|Year : 2021 | Volume
| Issue : 1 | Page : 29-31
A case of cystic hygroma in adults and its management
Department of General Surgery, Dr. Mehta Hospital Global Campus, Chennai, Tamil Nadu, India
|Date of Submission||09-Jan-2021|
|Date of Acceptance||29-Jan-2021|
|Date of Web Publication||03-Jul-2021|
Dr. Pandiaraja Jayabal
26/1, Kaveri Street, Rajaji Nagar, Villivakkam, Chennai - 600 049, Tamil Nadu
Source of Support: None, Conflict of Interest: None
Cystic hygroma is a congenital abnormality due to lymphoid sequestration in the sac. Incidence of cystic hygroma in adult is rarely report. It is most commonly present in posterior triangle as cystic mass. Even in adult patient, any cystic lesion present in posterior triangle cystic hygroma should be considered one of the differential diagnoses. Here, we present a rare occurrence of cystic hygroma in adult male patient present as cystic lesion. This case is reported for its adult presentation and discusses the management for cystic hygroma.
Keywords: Adult presentation, cystic hygroma, lymphoid sequestration, management of cystic hygroma
|How to cite this article:|
Jayabal P. A case of cystic hygroma in adults and its management. Ann Indian Acad Otorhinolaryngol Head Neck Surg 2021;5:29-31
|How to cite this URL:|
Jayabal P. A case of cystic hygroma in adults and its management. Ann Indian Acad Otorhinolaryngol Head Neck Surg [serial online] 2021 [cited 2021 Jul 25];5:29-31. Available from: https://www.aiaohns.in/text.asp?2021/5/1/29/320570
| Introduction|| |
Cystic hygroma is otherwise known as cystic lymphangioma or water tumor. It is a benign congenital tumor due to the congenital malformation of lymphatic system. It is due to failure of fusion of lymphatic drainage system to the venous communication system leading to lymphoid sequestration in the sac. It usually affects infant and children <2 years. It can rarely present in adult. However, cystic hygroma should be considered one of the differential diagnoses of adult cystic neck mass. It is most commonly present in the posterior triangle as cystic mass.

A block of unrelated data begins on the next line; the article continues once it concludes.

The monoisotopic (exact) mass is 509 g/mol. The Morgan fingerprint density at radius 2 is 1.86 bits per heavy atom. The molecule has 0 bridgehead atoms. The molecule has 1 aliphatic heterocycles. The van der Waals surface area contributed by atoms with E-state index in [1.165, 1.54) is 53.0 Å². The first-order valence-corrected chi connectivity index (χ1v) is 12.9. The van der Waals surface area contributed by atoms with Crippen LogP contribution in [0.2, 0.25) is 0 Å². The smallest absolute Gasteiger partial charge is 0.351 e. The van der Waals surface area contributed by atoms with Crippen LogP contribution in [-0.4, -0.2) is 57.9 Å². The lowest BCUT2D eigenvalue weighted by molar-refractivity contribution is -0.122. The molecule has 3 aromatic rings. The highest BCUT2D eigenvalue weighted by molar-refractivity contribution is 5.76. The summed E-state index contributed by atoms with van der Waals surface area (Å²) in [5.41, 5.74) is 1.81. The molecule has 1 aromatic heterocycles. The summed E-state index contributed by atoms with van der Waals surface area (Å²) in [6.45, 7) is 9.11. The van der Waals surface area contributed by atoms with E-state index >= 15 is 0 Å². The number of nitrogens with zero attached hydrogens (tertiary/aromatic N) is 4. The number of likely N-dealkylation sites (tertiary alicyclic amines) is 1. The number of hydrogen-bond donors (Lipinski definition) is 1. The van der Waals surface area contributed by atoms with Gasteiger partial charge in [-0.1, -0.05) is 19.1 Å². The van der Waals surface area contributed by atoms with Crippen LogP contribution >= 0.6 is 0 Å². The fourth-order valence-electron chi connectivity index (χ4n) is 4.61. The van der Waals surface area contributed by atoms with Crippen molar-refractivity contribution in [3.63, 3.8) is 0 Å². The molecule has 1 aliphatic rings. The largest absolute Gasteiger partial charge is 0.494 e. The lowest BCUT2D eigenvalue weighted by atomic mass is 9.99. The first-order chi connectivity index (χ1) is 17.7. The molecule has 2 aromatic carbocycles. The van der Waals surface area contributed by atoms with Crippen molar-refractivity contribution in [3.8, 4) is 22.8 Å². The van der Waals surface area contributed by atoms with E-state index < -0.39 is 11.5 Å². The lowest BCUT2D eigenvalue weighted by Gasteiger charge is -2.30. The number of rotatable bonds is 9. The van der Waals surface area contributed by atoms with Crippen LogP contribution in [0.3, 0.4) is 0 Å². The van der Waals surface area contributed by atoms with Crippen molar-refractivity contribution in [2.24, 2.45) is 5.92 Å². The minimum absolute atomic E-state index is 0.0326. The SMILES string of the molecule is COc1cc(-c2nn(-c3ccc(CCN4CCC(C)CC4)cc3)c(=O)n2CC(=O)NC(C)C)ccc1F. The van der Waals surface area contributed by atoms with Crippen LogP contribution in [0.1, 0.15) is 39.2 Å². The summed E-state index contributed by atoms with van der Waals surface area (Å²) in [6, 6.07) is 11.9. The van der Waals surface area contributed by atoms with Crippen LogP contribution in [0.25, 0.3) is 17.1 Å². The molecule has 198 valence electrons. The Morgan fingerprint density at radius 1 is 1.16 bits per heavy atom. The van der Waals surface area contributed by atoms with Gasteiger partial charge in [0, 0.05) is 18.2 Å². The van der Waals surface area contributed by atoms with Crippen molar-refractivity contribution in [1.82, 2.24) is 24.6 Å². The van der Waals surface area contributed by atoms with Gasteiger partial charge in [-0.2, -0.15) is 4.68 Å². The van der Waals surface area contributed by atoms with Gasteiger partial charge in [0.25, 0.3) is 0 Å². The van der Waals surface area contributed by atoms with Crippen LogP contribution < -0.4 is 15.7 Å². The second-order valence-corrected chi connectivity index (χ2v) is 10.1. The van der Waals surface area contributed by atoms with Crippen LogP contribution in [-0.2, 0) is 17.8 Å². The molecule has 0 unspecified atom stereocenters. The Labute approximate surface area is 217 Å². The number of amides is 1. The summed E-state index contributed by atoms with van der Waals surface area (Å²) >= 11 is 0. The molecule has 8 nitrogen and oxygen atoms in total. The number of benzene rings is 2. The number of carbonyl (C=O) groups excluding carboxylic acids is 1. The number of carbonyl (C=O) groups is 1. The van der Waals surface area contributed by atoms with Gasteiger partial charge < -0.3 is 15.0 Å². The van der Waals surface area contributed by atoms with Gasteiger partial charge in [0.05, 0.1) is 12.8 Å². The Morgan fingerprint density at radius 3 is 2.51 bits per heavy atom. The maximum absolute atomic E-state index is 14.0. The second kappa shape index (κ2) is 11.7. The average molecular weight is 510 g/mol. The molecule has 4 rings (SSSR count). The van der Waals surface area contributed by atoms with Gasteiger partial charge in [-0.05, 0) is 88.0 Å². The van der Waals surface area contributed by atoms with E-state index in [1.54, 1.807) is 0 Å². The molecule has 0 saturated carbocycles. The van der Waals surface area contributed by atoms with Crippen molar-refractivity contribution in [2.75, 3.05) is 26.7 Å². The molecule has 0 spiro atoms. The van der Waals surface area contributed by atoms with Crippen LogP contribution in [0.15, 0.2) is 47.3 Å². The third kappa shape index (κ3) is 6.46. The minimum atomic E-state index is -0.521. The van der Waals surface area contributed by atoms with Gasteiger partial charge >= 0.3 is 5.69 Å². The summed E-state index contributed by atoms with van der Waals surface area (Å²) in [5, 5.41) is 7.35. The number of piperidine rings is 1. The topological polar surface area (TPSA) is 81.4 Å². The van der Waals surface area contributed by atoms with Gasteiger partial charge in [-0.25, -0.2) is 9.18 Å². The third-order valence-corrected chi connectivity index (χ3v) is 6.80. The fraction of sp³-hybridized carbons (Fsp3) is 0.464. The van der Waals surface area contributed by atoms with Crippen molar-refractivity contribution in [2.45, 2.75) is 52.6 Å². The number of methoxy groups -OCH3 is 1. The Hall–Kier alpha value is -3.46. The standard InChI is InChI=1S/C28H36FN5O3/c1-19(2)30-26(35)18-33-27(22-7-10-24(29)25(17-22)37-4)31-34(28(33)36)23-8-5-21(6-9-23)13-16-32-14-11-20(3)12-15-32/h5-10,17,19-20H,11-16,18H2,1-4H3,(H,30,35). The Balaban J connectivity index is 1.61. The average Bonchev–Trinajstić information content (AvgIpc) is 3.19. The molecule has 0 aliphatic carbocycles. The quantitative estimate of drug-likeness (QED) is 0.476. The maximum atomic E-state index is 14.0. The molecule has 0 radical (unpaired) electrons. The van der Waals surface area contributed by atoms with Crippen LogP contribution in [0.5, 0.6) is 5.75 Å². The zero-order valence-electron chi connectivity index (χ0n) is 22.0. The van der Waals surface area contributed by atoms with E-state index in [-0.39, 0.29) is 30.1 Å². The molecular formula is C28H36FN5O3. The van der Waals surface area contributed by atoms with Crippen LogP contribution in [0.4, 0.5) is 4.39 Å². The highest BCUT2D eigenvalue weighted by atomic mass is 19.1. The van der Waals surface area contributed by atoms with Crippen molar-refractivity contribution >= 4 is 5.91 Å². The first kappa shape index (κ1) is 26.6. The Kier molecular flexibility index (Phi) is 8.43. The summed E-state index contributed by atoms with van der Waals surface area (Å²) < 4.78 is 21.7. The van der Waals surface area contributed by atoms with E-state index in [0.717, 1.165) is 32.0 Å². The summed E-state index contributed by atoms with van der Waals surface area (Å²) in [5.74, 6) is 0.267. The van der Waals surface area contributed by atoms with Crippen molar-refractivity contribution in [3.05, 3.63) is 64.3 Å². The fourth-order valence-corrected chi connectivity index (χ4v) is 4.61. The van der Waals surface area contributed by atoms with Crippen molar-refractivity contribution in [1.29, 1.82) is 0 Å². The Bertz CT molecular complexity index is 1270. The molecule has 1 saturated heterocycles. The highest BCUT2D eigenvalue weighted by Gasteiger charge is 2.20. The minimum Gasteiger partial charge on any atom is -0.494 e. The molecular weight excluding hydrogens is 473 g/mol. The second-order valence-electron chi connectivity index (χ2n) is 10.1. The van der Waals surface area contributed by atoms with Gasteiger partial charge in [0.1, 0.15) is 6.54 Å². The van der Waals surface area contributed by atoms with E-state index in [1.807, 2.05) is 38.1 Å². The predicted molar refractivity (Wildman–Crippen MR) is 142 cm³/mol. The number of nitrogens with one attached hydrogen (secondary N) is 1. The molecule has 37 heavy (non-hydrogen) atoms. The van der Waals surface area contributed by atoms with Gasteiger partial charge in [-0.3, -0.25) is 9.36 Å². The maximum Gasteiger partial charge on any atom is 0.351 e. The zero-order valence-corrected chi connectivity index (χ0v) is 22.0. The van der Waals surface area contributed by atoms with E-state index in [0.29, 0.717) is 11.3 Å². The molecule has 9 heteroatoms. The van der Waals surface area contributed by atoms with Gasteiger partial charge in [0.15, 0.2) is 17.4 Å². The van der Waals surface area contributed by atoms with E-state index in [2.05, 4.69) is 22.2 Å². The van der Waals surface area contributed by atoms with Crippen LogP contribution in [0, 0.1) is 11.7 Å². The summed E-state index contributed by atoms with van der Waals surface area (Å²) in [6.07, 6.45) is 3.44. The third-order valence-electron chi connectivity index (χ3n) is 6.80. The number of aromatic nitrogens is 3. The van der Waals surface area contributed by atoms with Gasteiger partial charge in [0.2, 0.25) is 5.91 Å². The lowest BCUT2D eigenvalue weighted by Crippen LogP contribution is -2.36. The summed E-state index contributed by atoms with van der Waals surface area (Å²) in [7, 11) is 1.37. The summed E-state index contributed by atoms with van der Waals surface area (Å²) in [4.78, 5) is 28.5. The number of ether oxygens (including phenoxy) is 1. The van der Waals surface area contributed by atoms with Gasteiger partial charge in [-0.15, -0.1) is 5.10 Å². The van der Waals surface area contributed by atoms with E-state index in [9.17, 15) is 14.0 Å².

| Case Report|| |
A 24-year-old male presented with a swelling and pain on the left side of the neck for the past 6 months. The pain is mild to moderate in severity, dull aching in nature and nonradiating. There is no history of breathing difficulty, difficulty in swallowing, fever, and purulent discharge. He denies any history of local trauma. On examination, a solitary swelling of 4 cm × 3 cm present on the left submandibular region. The swelling is soft and nontender. It has well-defined margin with smooth surface and the skin overlying the swelling is normal [Figure 1].
|Figure 1: A solitary swelling of 4 cm × 3 cm present on the left submandibular region|
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The routine blood investigations are normal and the computed tomography (CT) shows a cystic swelling in the left submandibular region with a suggestive of a retention cyst [Figure 2]. Fine-needle aspiration cytology of the lesion is inconclusive.
|Figure 2: The computed tomography shows a cystic swelling in the left submandibular region with a suggestive of a retention cyst|
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He is posted for excision under general anaesthesia. The intraoperative findings shows superficial cystic swelling with few loculi over the muscle layer of the mylohyoid and the anterior belly of the digastric with few finger like extensions between the muscle planes [Figure 3]. The swelling is excised in toto and the histopathology shows multiple lymph spaces lined by lymphatic epithelium with a diagnosis of cystic hygroma of the neck [Figure 4].
|Figure 3: The intraoperative findings shows superficial cystic swelling with few loculi over the muscle layer of the mylohyoid and the anterior belly of the digastric with few finger like extensions between the muscle planes|